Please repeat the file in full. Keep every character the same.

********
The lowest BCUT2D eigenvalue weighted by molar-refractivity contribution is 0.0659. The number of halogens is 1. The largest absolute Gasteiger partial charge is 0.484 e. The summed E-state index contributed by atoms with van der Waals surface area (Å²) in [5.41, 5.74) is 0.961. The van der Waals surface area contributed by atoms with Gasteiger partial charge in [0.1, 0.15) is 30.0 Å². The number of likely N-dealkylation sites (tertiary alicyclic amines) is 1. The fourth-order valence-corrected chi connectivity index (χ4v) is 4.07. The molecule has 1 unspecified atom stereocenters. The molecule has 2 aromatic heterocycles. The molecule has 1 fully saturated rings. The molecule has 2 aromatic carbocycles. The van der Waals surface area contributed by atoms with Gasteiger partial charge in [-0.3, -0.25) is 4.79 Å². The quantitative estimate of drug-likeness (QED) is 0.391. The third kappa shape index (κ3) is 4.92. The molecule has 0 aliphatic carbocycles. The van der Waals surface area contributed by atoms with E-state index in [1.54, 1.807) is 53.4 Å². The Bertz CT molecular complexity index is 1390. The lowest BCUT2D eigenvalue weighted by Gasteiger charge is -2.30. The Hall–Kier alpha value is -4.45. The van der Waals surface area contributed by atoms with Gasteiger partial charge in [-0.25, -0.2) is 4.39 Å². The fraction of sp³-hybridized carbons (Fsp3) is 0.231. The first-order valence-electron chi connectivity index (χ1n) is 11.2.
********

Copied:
The lowest BCUT2D eigenvalue weighted by molar-refractivity contribution is 0.0659. The number of halogens is 1. The largest absolute Gasteiger partial charge is 0.484 e. The summed E-state index contributed by atoms with van der Waals surface area (Å²) in [5.41, 5.74) is 0.961. The van der Waals surface area contributed by atoms with Gasteiger partial charge in [0.1, 0.15) is 30.0 Å². The number of likely N-dealkylation sites (tertiary alicyclic amines) is 1. The fourth-order valence-corrected chi connectivity index (χ4v) is 4.07. The molecule has 1 unspecified atom stereocenters. The molecule has 2 aromatic heterocycles. The molecule has 1 fully saturated rings. The molecule has 2 aromatic carbocycles. The van der Waals surface area contributed by atoms with Gasteiger partial charge in [-0.3, -0.25) is 4.79 Å². The quantitative estimate of drug-likeness (QED) is 0.391. The third kappa shape index (κ3) is 4.92. The molecule has 0 aliphatic carbocycles. The van der Waals surface area contributed by atoms with E-state index in [1.54, 1.807) is 53.4 Å². The Bertz CT molecular complexity index is 1390. The lowest BCUT2D eigenvalue weighted by Gasteiger charge is -2.30. The Hall–Kier alpha value is -4.45. The van der Waals surface area contributed by atoms with Gasteiger partial charge in [-0.25, -0.2) is 4.39 Å². The fraction of sp³-hybridized carbons (Fsp3) is 0.231. The first-order valence-electron chi connectivity index (χ1n) is 11.2.